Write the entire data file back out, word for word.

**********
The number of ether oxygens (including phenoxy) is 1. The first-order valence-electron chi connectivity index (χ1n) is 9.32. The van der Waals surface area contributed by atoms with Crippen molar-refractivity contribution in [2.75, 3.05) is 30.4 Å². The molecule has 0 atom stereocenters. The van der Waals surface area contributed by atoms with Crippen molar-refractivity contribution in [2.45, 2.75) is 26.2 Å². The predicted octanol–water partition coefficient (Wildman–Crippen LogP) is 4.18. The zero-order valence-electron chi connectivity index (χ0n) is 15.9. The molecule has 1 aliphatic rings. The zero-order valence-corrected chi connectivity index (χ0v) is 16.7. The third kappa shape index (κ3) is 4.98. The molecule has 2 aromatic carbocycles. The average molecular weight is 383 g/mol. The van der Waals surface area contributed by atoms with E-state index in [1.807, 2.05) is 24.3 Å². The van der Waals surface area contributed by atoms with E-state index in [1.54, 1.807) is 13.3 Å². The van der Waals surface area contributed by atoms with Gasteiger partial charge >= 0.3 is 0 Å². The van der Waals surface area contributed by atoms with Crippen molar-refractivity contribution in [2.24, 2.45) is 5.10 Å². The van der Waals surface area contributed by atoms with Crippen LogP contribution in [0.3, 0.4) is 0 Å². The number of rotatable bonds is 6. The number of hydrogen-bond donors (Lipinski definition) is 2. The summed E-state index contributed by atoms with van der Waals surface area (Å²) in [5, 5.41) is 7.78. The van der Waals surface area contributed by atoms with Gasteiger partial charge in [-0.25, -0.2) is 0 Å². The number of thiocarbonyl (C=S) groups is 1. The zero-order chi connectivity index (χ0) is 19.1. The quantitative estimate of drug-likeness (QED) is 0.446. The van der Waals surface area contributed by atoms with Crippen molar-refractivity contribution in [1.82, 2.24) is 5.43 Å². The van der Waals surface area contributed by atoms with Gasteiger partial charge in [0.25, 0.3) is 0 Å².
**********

The number of ether oxygens (including phenoxy) is 1. The first-order valence-electron chi connectivity index (χ1n) is 9.32. The van der Waals surface area contributed by atoms with Crippen molar-refractivity contribution in [2.75, 3.05) is 30.4 Å². The molecule has 0 atom stereocenters. The van der Waals surface area contributed by atoms with Crippen molar-refractivity contribution in [2.45, 2.75) is 26.2 Å². The predicted octanol–water partition coefficient (Wildman–Crippen LogP) is 4.18. The zero-order valence-electron chi connectivity index (χ0n) is 15.9. The molecule has 1 aliphatic rings. The zero-order valence-corrected chi connectivity index (χ0v) is 16.7. The third kappa shape index (κ3) is 4.98. The molecule has 2 aromatic carbocycles. The average molecular weight is 383 g/mol. The van der Waals surface area contributed by atoms with E-state index in [1.807, 2.05) is 24.3 Å². The van der Waals surface area contributed by atoms with E-state index in [1.54, 1.807) is 13.3 Å². The van der Waals surface area contributed by atoms with Gasteiger partial charge >= 0.3 is 0 Å². The van der Waals surface area contributed by atoms with Crippen molar-refractivity contribution in [2.24, 2.45) is 5.10 Å². The van der Waals surface area contributed by atoms with Crippen LogP contribution in [0.3, 0.4) is 0 Å². The number of rotatable bonds is 6. The number of hydrogen-bond donors (Lipinski definition) is 2. The summed E-state index contributed by atoms with van der Waals surface area (Å²) in [5, 5.41) is 7.78. The van der Waals surface area contributed by atoms with Gasteiger partial charge in [-0.25, -0.2) is 0 Å². The number of thiocarbonyl (C=S) groups is 1. The zero-order chi connectivity index (χ0) is 19.1. The quantitative estimate of drug-likeness (QED) is 0.446. The van der Waals surface area contributed by atoms with Crippen molar-refractivity contribution in [1.82, 2.24) is 5.43 Å². The van der Waals surface area contributed by atoms with Gasteiger partial charge in [0.25, 0.3) is 0 Å².